Raising Future Planet Caretakers
Introducing your little one to sustainability
Sustainability is an exciting opportunity to teach your children respect for other people and respect for the planet, which will help form a well-rounded view of the world as they grow and learn. Some of the best ways a child can learn is by doing, or by watching people around them (parents and caretakers!) and mimicking what they see. Here are a few ways you could set your child up for sustainability success.
Eating more plant-based foods isn’t just a healthy lifestyle decision for you and your little one, but for our planet too. Choosing plant-based foods can help our planet through reduced land and water consumption and reduces greenhouse gas emissions. For example, substituting chickpeas for beef can help reduce greenhouse emissions, water consumption, and your little one will still get plenty of protein. Beef requires approximately 1,800 gallons of water per pound of meat. Chickpeas, on the other hand, require approximately 500 gallons of water to produce the same pound of consumable food.
Not ready to jump into being a meatless household? Not a problem! You can take baby steps (pun intended…), and try something like “Meatless Mondays”, or keeping animal products restricted solely to dinners. This is the type of situation where quite literally, every little bit helps.
Introducing the food cycle, from garden to table, and back to the earth, will help give your children a full view of the origin of their food and where it ends up. While it’s an exciting opportunity to teach your child where their food comes from, it also supports the likelihood your child will try new foods and decrease food waste.
A great way to start this is to invite your child to help plant a veggie garden and watch them be delighted as they see the sprouts grow. Your child can then help you in preparing the harvested veggies, taste them along the way, and safely chop and cook them into your family meals. The cycle can end by composting your food scraps. A compost pile can be made in the backyard, or you could bring it to a local co-op or community garden. We keep ours in a compostable bag in the freezer (no bad smells!), and then drop it off at a community garden compost bin down the street.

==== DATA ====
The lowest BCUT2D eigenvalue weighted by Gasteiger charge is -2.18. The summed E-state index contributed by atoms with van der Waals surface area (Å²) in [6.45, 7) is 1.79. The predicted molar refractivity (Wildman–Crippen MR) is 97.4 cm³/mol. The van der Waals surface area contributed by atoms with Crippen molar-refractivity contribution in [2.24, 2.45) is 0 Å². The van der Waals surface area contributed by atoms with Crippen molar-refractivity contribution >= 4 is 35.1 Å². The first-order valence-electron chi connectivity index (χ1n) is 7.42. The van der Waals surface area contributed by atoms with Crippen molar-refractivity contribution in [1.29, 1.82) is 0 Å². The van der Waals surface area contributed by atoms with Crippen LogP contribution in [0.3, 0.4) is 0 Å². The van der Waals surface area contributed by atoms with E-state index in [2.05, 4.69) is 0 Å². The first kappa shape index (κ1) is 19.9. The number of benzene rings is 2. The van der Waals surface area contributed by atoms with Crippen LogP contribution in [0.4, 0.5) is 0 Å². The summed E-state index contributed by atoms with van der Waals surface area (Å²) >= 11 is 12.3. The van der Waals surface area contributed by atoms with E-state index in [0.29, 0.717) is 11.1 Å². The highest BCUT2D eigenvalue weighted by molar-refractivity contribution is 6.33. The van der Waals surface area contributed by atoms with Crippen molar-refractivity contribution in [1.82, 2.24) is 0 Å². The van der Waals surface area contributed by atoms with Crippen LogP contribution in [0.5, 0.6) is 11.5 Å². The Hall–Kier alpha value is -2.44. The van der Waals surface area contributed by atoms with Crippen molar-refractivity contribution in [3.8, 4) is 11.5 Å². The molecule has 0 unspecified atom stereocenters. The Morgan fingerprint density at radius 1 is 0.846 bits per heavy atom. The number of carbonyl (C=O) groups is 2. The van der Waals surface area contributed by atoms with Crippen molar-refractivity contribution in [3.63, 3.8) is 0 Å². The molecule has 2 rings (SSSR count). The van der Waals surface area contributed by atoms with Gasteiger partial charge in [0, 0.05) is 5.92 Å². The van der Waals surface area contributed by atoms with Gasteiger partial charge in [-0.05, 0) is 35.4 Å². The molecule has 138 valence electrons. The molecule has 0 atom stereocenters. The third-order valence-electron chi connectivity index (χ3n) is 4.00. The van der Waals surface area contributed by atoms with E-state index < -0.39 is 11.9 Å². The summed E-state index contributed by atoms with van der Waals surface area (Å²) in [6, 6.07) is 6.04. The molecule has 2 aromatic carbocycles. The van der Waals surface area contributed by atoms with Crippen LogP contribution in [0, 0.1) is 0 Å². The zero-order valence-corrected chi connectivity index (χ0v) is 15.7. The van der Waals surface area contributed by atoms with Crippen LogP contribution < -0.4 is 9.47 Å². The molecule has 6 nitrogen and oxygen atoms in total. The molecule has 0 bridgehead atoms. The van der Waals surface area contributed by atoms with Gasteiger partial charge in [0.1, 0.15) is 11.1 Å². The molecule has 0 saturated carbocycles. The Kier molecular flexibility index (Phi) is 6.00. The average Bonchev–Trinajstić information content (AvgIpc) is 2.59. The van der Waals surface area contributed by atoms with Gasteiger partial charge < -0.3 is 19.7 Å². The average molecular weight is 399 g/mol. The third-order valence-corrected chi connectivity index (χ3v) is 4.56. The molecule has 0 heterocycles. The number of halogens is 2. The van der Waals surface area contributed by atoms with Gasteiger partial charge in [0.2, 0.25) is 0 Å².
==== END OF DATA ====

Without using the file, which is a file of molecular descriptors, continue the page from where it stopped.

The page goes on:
No room for a garden? You can always visit a local farm to pick apples, have your little one prepare some apple dishes in the kitchen, and have them bring the leftover apple cores to the compost to help feed the ground to grow new apples.
A direct way to reduce your environmental impact is to reduce your consumption. A child-focused way this can be done is by purchasing fewer and better toys for your children’s play space. Instead of visiting a toy store to purchase new toys, visit a garage sale, a secondhand marketplace, or a neighbor to bring home a previously loved toy. If you do choose to buy new, consider selecting products that are made of natural materials and are biodegradable. When your child has grown out of a toy, encourage them to pass it along through donation or re-home through your local Buy Nothing Facebook group. (https://buynothingproject.org/find-a-group/#USA)
You can sleep soundly knowing that when it is eventually discarded, it will biodegrade back into the planet.
Getting out to enjoy and explore nature is an easy and fun way to model a sustainable life. No matter where you live, there’s somewhere to find a slice of nature. Along the way, you can identify new flowers, birds and animals that make your neighborhood their home. You can explore the ecosystem of your local pond, the bees that pollinate the flowers, or the moss that grows on trees.
For some nature walk bonus points, you can pick up garbage you find along the way and properly dispose of it, or collect some leaves and flowers for crafts.
Remember to only leave your footprints behind when you go on your nature walk!
Find out more ways to introduce sustainability in your every day life over on my Instagram! ♻️